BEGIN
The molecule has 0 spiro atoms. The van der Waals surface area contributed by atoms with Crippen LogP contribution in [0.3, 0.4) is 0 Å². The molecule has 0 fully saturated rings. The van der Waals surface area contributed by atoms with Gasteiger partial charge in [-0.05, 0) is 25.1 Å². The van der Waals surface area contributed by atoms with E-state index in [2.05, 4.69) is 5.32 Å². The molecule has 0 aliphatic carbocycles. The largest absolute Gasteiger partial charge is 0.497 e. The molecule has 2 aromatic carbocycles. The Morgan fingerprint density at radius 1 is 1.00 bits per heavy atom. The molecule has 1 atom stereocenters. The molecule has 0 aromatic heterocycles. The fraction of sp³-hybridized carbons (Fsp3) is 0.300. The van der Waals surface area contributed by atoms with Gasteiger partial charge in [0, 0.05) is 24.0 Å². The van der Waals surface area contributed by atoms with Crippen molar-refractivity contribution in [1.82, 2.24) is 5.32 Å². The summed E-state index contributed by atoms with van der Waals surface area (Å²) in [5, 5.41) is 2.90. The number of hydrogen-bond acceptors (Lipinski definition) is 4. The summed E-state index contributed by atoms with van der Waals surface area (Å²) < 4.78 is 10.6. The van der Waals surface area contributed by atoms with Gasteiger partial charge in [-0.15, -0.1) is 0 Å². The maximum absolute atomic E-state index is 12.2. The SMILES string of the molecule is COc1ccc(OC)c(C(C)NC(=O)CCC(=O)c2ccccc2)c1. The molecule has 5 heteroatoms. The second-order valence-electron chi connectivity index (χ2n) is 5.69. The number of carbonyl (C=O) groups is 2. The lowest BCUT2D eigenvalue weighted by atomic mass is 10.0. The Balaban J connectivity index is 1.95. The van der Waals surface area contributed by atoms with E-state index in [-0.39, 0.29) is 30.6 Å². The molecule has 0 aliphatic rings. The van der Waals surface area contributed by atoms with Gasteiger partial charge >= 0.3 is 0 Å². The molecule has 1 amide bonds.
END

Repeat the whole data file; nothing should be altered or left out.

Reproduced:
The molecule has 0 spiro atoms. The van der Waals surface area contributed by atoms with Crippen LogP contribution in [0.3, 0.4) is 0 Å². The molecule has 0 fully saturated rings. The van der Waals surface area contributed by atoms with Gasteiger partial charge in [-0.05, 0) is 25.1 Å². The van der Waals surface area contributed by atoms with E-state index in [2.05, 4.69) is 5.32 Å². The molecule has 0 aliphatic carbocycles. The largest absolute Gasteiger partial charge is 0.497 e. The molecule has 2 aromatic carbocycles. The Morgan fingerprint density at radius 1 is 1.00 bits per heavy atom. The molecule has 1 atom stereocenters. The molecule has 0 aromatic heterocycles. The fraction of sp³-hybridized carbons (Fsp3) is 0.300. The van der Waals surface area contributed by atoms with Gasteiger partial charge in [0, 0.05) is 24.0 Å². The van der Waals surface area contributed by atoms with Crippen molar-refractivity contribution in [1.82, 2.24) is 5.32 Å². The summed E-state index contributed by atoms with van der Waals surface area (Å²) in [5, 5.41) is 2.90. The number of hydrogen-bond acceptors (Lipinski definition) is 4. The summed E-state index contributed by atoms with van der Waals surface area (Å²) < 4.78 is 10.6. The van der Waals surface area contributed by atoms with Gasteiger partial charge in [-0.15, -0.1) is 0 Å². The maximum absolute atomic E-state index is 12.2. The SMILES string of the molecule is COc1ccc(OC)c(C(C)NC(=O)CCC(=O)c2ccccc2)c1. The molecule has 5 heteroatoms. The second-order valence-electron chi connectivity index (χ2n) is 5.69. The number of carbonyl (C=O) groups is 2. The lowest BCUT2D eigenvalue weighted by atomic mass is 10.0. The Balaban J connectivity index is 1.95. The van der Waals surface area contributed by atoms with E-state index in [-0.39, 0.29) is 30.6 Å². The molecule has 0 aliphatic rings. The van der Waals surface area contributed by atoms with Gasteiger partial charge >= 0.3 is 0 Å². The molecule has 1 amide bonds.